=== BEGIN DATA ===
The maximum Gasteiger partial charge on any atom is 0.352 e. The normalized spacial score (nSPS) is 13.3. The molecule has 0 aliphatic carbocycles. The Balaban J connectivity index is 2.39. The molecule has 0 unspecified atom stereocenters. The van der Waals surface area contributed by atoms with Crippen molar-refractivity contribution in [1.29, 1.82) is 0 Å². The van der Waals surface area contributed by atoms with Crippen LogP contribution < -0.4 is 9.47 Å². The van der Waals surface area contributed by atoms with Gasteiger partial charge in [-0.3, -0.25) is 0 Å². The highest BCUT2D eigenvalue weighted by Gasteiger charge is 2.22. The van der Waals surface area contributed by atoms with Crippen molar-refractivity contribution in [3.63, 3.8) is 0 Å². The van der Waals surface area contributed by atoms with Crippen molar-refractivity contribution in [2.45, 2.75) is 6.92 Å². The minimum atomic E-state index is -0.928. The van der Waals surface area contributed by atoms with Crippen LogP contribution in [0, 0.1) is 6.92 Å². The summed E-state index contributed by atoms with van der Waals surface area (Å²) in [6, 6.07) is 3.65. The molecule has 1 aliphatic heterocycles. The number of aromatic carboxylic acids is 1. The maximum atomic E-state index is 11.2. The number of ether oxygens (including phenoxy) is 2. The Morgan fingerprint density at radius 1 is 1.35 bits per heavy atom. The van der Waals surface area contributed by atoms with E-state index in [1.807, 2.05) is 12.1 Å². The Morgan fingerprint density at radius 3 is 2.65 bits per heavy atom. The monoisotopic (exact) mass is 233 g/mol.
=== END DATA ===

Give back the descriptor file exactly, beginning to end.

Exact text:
The maximum Gasteiger partial charge on any atom is 0.352 e. The normalized spacial score (nSPS) is 13.3. The molecule has 0 aliphatic carbocycles. The Balaban J connectivity index is 2.39. The molecule has 0 unspecified atom stereocenters. The van der Waals surface area contributed by atoms with Crippen molar-refractivity contribution in [1.29, 1.82) is 0 Å². The van der Waals surface area contributed by atoms with Crippen LogP contribution < -0.4 is 9.47 Å². The van der Waals surface area contributed by atoms with Gasteiger partial charge in [-0.3, -0.25) is 0 Å². The highest BCUT2D eigenvalue weighted by Gasteiger charge is 2.22. The van der Waals surface area contributed by atoms with Crippen molar-refractivity contribution in [3.63, 3.8) is 0 Å². The van der Waals surface area contributed by atoms with Crippen molar-refractivity contribution in [2.45, 2.75) is 6.92 Å². The minimum atomic E-state index is -0.928. The van der Waals surface area contributed by atoms with Crippen LogP contribution in [0, 0.1) is 6.92 Å². The summed E-state index contributed by atoms with van der Waals surface area (Å²) in [6, 6.07) is 3.65. The molecule has 1 aliphatic heterocycles. The number of aromatic carboxylic acids is 1. The maximum atomic E-state index is 11.2. The number of ether oxygens (including phenoxy) is 2. The Morgan fingerprint density at radius 1 is 1.35 bits per heavy atom. The van der Waals surface area contributed by atoms with E-state index in [1.807, 2.05) is 12.1 Å². The Morgan fingerprint density at radius 3 is 2.65 bits per heavy atom. The monoisotopic (exact) mass is 233 g/mol.